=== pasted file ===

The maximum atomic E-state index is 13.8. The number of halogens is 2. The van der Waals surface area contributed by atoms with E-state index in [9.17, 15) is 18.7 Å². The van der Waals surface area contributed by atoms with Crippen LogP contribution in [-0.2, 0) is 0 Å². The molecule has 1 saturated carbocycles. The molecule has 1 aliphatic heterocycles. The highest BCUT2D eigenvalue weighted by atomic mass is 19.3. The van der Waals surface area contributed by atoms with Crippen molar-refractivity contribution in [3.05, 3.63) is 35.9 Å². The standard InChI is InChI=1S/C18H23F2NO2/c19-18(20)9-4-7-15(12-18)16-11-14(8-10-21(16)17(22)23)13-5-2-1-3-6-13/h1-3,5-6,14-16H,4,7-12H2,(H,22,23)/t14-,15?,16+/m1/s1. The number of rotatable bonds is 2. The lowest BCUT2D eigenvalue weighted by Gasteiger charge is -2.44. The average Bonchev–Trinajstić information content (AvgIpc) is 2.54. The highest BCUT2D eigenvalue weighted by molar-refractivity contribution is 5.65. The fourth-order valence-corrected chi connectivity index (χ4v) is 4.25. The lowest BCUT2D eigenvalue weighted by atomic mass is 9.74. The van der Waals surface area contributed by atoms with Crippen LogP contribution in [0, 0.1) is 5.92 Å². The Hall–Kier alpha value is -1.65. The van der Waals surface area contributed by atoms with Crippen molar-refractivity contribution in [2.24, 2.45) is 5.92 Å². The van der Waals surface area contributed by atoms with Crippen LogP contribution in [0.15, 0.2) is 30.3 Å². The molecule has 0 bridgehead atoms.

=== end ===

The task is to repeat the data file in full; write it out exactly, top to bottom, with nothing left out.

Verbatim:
The maximum atomic E-state index is 13.8. The number of halogens is 2. The van der Waals surface area contributed by atoms with E-state index in [9.17, 15) is 18.7 Å². The van der Waals surface area contributed by atoms with Crippen LogP contribution in [-0.2, 0) is 0 Å². The molecule has 1 saturated carbocycles. The molecule has 1 aliphatic heterocycles. The highest BCUT2D eigenvalue weighted by atomic mass is 19.3. The van der Waals surface area contributed by atoms with Crippen molar-refractivity contribution in [3.05, 3.63) is 35.9 Å². The standard InChI is InChI=1S/C18H23F2NO2/c19-18(20)9-4-7-15(12-18)16-11-14(8-10-21(16)17(22)23)13-5-2-1-3-6-13/h1-3,5-6,14-16H,4,7-12H2,(H,22,23)/t14-,15?,16+/m1/s1. The number of rotatable bonds is 2. The lowest BCUT2D eigenvalue weighted by Gasteiger charge is -2.44. The average Bonchev–Trinajstić information content (AvgIpc) is 2.54. The highest BCUT2D eigenvalue weighted by molar-refractivity contribution is 5.65. The fourth-order valence-corrected chi connectivity index (χ4v) is 4.25. The lowest BCUT2D eigenvalue weighted by atomic mass is 9.74. The van der Waals surface area contributed by atoms with Crippen LogP contribution in [0, 0.1) is 5.92 Å². The Hall–Kier alpha value is -1.65. The van der Waals surface area contributed by atoms with Crippen molar-refractivity contribution in [2.24, 2.45) is 5.92 Å². The van der Waals surface area contributed by atoms with Crippen LogP contribution in [0.15, 0.2) is 30.3 Å². The molecule has 0 bridgehead atoms.